Schools in Ottawa, eastern Ontario open on Monday after strike averted by education workers

Students at all elementary and secondary schools in Ottawa and eastern Ontario will be in class for in-person learning on Monday, after the union representing education workers reached a tentative agreement with the Ontario government.

The Canadian Union of Public Employees and the province announced Sunday afternoon that a tentative deal had been reached, and schools will be open on Monday.

“There will be no job action tomorrow. Our members will be reporting to schools to continue supporting the students that we are proud to work with,” CUPE said in a statement on Twitter. The deal must still be ratified by union members.

CUPE represents education workers at 11 school boards in Ottawa and eastern Ontario.

The Ottawa Catholic School Board announced all schools will be open for in-person learning on Monday, “It will be a typical day for students and staff.”

“We are pleased that CUPE and the Province were able to reach a negotiated settlement. We know this has been difficult for families, our students and staff. . We thank you for your patience and kindness during this labour unrest,” the board said on Twitter.

The tentative agreement for education workers means the following school boards will be open for in-person learning on Monday.

  • Ottawa Catholic School Board
  • Conseil des écoles catholiques du Centre-Est
  • Conseil des écoles publiques de l’Est de l’Ontario
  • Conseil scolaire de district catholique de l’Est Ontarien
  • Upper Canada District School Board
  • Catholic District School Board of Eastern Ontario
  • Renfrew County District School Board
  • Renfrew County Catholic District School Board
  • Algonquin and Lakeshore Catholic District School Board
  • Limestone District School Board
  • Hastings and Prince Edward District School Board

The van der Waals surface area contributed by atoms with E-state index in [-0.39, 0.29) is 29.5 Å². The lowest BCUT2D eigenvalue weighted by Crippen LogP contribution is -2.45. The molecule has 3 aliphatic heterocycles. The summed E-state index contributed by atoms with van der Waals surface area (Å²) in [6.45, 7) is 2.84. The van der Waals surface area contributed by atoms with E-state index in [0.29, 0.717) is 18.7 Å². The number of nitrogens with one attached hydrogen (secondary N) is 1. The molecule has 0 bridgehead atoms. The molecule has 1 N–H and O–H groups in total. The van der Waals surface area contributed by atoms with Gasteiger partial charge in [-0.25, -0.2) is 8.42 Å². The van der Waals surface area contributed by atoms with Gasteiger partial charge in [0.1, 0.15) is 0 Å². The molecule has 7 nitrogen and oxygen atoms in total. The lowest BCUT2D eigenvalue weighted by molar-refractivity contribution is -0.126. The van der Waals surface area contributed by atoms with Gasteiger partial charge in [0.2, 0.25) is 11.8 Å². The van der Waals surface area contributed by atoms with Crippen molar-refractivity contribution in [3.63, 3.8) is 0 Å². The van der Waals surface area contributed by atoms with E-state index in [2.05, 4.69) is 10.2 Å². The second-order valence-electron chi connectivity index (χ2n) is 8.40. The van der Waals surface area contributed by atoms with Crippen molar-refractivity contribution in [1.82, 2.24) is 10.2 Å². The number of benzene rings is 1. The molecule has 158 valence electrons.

The Ottawa Carleton District School Board has no employees with the Canadian Union of Public Employees.

No details were released about the deal, but CUPE previously said the Ontario government had presented an offer with a 3.59 per cent wage increase for education workers. The union said Sunday evening it had agreed to a $1 an hour flat rate increase.

The president of CUPE’s Ontario School Board Council of Unions says the deal “falls short” of the union’s demands, but it decided to take the tentative agreement to its members for a vote.

“I want to be clear; there’s no money for any new jobs that was offered to us at any time during this period,” Laura Walton said Sunday evening. “There is no services for new jobs.”

Walton says the Ontario government made it clear it would not budge any further from its proposal, so CUPE is bringing the deal to the members for a vote.

“It is our time for this to be a worker centred fight. Perhaps when the members speak this government will listen.”

Walton said the government made no further concessions through the weekend.

“The entire central bargaining committee wishes we could have moved the government to make the investment in public education that you not only wanted, but that you needed and that your children deserve,” Walton told reporters. “We have done our absolute best to represent workers needs and interests.”

Education Minister Stephen Lecce says the deal ensures children are in the classroom.

“While the deal is before ratification I do need to respect that process, but what I can confirm is all parties – the government, union, trustees, all of us – leave this tentative agreement with positive outcomes from what we were trying to advance,” Lecce told reporters at Queen’s Park. “I think all parties have been able to receive some incremental wins; they greatest beneficiary of this deal is our kids who will be in school, that’s what matters.”

CUPE and the Ontario government spent the weekend negotiating in Toronto after CUPE served a five-day strike notice, threatening to go on strike on Monday if a deal was not reached.

The union engaged in a two-day “political protest” earlier this month after the Ontario government passed legislation to impose a new contract on education workers and revoke the union’s right to strike. The strike ended when the Ontario government agreed to revoke Bill 28 and return to the bargaining table.

With files from CTV News Toronto’s Katherine DeClerq

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